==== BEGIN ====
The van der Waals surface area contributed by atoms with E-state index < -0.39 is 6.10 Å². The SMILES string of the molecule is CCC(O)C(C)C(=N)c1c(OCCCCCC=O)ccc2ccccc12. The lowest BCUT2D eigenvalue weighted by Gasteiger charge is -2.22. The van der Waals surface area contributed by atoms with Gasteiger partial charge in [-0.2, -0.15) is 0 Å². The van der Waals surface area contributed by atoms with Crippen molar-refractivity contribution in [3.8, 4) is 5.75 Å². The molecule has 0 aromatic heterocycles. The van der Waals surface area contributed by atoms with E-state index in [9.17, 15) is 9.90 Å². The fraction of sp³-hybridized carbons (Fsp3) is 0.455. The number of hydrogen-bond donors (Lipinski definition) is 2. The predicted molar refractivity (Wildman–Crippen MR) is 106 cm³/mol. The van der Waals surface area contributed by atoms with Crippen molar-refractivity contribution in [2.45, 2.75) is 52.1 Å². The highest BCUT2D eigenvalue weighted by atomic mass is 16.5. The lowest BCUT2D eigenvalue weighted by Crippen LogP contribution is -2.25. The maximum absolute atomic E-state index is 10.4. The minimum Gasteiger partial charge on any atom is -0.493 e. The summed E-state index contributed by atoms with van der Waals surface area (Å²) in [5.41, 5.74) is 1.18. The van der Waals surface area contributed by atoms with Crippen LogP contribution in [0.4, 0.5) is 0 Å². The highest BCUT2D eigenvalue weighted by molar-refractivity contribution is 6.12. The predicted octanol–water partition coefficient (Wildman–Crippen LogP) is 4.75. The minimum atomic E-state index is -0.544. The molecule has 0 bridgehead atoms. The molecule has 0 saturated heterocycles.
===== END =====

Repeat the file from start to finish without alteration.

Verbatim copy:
The van der Waals surface area contributed by atoms with E-state index < -0.39 is 6.10 Å². The SMILES string of the molecule is CCC(O)C(C)C(=N)c1c(OCCCCCC=O)ccc2ccccc12. The lowest BCUT2D eigenvalue weighted by Gasteiger charge is -2.22. The van der Waals surface area contributed by atoms with Gasteiger partial charge in [-0.2, -0.15) is 0 Å². The van der Waals surface area contributed by atoms with Crippen molar-refractivity contribution in [3.8, 4) is 5.75 Å². The molecule has 0 aromatic heterocycles. The van der Waals surface area contributed by atoms with E-state index in [9.17, 15) is 9.90 Å². The fraction of sp³-hybridized carbons (Fsp3) is 0.455. The number of hydrogen-bond donors (Lipinski definition) is 2. The predicted molar refractivity (Wildman–Crippen MR) is 106 cm³/mol. The van der Waals surface area contributed by atoms with Crippen molar-refractivity contribution in [2.45, 2.75) is 52.1 Å². The highest BCUT2D eigenvalue weighted by atomic mass is 16.5. The lowest BCUT2D eigenvalue weighted by Crippen LogP contribution is -2.25. The maximum absolute atomic E-state index is 10.4. The minimum Gasteiger partial charge on any atom is -0.493 e. The summed E-state index contributed by atoms with van der Waals surface area (Å²) in [5.41, 5.74) is 1.18. The van der Waals surface area contributed by atoms with Crippen LogP contribution in [0.4, 0.5) is 0 Å². The highest BCUT2D eigenvalue weighted by molar-refractivity contribution is 6.12. The predicted octanol–water partition coefficient (Wildman–Crippen LogP) is 4.75. The minimum atomic E-state index is -0.544. The molecule has 0 bridgehead atoms. The molecule has 0 saturated heterocycles.